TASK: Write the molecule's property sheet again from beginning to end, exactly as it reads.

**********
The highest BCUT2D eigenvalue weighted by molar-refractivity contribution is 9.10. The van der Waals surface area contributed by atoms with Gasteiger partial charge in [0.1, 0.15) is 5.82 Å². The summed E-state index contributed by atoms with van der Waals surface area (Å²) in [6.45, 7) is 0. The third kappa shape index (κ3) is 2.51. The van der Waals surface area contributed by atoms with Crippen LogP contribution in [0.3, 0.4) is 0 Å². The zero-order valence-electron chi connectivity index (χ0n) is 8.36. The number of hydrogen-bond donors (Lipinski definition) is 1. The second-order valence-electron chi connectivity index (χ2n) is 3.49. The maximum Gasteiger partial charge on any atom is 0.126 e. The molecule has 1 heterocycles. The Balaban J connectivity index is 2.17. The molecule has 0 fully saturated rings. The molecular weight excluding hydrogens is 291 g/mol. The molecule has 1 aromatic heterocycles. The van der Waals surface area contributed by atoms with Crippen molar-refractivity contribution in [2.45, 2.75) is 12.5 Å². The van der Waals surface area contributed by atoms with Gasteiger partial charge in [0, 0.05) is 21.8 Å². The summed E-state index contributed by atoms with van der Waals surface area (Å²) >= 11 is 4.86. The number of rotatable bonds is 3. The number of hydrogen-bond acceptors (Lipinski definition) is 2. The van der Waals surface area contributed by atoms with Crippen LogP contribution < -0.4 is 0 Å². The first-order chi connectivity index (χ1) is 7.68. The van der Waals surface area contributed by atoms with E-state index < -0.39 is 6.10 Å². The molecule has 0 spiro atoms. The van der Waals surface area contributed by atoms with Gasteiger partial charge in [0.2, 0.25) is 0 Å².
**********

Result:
The highest BCUT2D eigenvalue weighted by molar-refractivity contribution is 9.10. The van der Waals surface area contributed by atoms with Gasteiger partial charge in [0.1, 0.15) is 5.82 Å². The summed E-state index contributed by atoms with van der Waals surface area (Å²) in [6.45, 7) is 0. The third kappa shape index (κ3) is 2.51. The van der Waals surface area contributed by atoms with Crippen LogP contribution in [0.3, 0.4) is 0 Å². The zero-order valence-electron chi connectivity index (χ0n) is 8.36. The number of hydrogen-bond donors (Lipinski definition) is 1. The second-order valence-electron chi connectivity index (χ2n) is 3.49. The maximum Gasteiger partial charge on any atom is 0.126 e. The molecule has 1 heterocycles. The Balaban J connectivity index is 2.17. The molecule has 0 fully saturated rings. The molecular weight excluding hydrogens is 291 g/mol. The molecule has 1 aromatic heterocycles. The van der Waals surface area contributed by atoms with Crippen molar-refractivity contribution in [2.45, 2.75) is 12.5 Å². The van der Waals surface area contributed by atoms with Gasteiger partial charge in [0, 0.05) is 21.8 Å². The summed E-state index contributed by atoms with van der Waals surface area (Å²) >= 11 is 4.86. The number of rotatable bonds is 3. The number of hydrogen-bond acceptors (Lipinski definition) is 2. The van der Waals surface area contributed by atoms with Crippen LogP contribution < -0.4 is 0 Å². The first-order chi connectivity index (χ1) is 7.68. The van der Waals surface area contributed by atoms with E-state index < -0.39 is 6.10 Å². The molecule has 0 spiro atoms. The van der Waals surface area contributed by atoms with Gasteiger partial charge in [0.2, 0.25) is 0 Å².